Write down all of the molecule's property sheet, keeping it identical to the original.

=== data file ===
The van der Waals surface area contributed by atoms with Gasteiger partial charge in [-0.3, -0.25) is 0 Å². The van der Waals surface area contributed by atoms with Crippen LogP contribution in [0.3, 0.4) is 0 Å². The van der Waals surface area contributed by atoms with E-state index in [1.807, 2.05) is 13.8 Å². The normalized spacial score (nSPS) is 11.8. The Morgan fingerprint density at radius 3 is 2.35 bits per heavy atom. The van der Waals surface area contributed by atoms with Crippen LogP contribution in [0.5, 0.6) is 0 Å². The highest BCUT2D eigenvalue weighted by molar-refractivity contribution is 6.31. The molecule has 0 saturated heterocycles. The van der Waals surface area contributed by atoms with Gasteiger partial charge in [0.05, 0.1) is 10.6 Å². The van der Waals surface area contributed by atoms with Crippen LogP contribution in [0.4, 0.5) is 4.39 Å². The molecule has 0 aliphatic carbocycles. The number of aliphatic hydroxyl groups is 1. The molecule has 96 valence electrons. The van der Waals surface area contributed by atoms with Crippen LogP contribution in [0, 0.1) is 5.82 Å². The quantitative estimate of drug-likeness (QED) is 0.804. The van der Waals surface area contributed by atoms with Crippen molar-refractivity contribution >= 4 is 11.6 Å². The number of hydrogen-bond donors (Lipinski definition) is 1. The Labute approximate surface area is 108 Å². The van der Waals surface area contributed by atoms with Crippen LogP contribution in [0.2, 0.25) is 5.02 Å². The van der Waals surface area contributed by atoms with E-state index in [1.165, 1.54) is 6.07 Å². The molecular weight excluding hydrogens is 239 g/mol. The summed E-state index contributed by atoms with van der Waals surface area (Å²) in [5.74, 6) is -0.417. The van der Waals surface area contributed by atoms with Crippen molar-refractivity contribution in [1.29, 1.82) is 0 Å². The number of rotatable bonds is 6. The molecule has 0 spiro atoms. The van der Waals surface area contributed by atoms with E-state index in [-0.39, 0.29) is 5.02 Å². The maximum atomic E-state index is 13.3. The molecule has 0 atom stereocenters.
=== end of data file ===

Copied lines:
The van der Waals surface area contributed by atoms with Gasteiger partial charge in [-0.3, -0.25) is 0 Å². The van der Waals surface area contributed by atoms with Crippen LogP contribution in [0.3, 0.4) is 0 Å². The van der Waals surface area contributed by atoms with E-state index in [1.807, 2.05) is 13.8 Å². The normalized spacial score (nSPS) is 11.8. The Morgan fingerprint density at radius 3 is 2.35 bits per heavy atom. The van der Waals surface area contributed by atoms with Crippen LogP contribution in [0.5, 0.6) is 0 Å². The highest BCUT2D eigenvalue weighted by molar-refractivity contribution is 6.31. The molecule has 0 saturated heterocycles. The van der Waals surface area contributed by atoms with Gasteiger partial charge in [0.05, 0.1) is 10.6 Å². The van der Waals surface area contributed by atoms with Crippen LogP contribution in [0.4, 0.5) is 4.39 Å². The molecule has 0 aliphatic carbocycles. The number of aliphatic hydroxyl groups is 1. The molecule has 96 valence electrons. The van der Waals surface area contributed by atoms with Crippen LogP contribution in [0, 0.1) is 5.82 Å². The quantitative estimate of drug-likeness (QED) is 0.804. The van der Waals surface area contributed by atoms with Crippen molar-refractivity contribution >= 4 is 11.6 Å². The number of hydrogen-bond donors (Lipinski definition) is 1. The Labute approximate surface area is 108 Å². The van der Waals surface area contributed by atoms with Crippen LogP contribution in [0.2, 0.25) is 5.02 Å². The van der Waals surface area contributed by atoms with E-state index in [1.165, 1.54) is 6.07 Å². The molecular weight excluding hydrogens is 239 g/mol. The summed E-state index contributed by atoms with van der Waals surface area (Å²) in [5.74, 6) is -0.417. The van der Waals surface area contributed by atoms with Crippen molar-refractivity contribution in [1.29, 1.82) is 0 Å². The number of rotatable bonds is 6. The molecule has 0 spiro atoms. The van der Waals surface area contributed by atoms with E-state index in [-0.39, 0.29) is 5.02 Å². The maximum atomic E-state index is 13.3. The molecule has 0 atom stereocenters.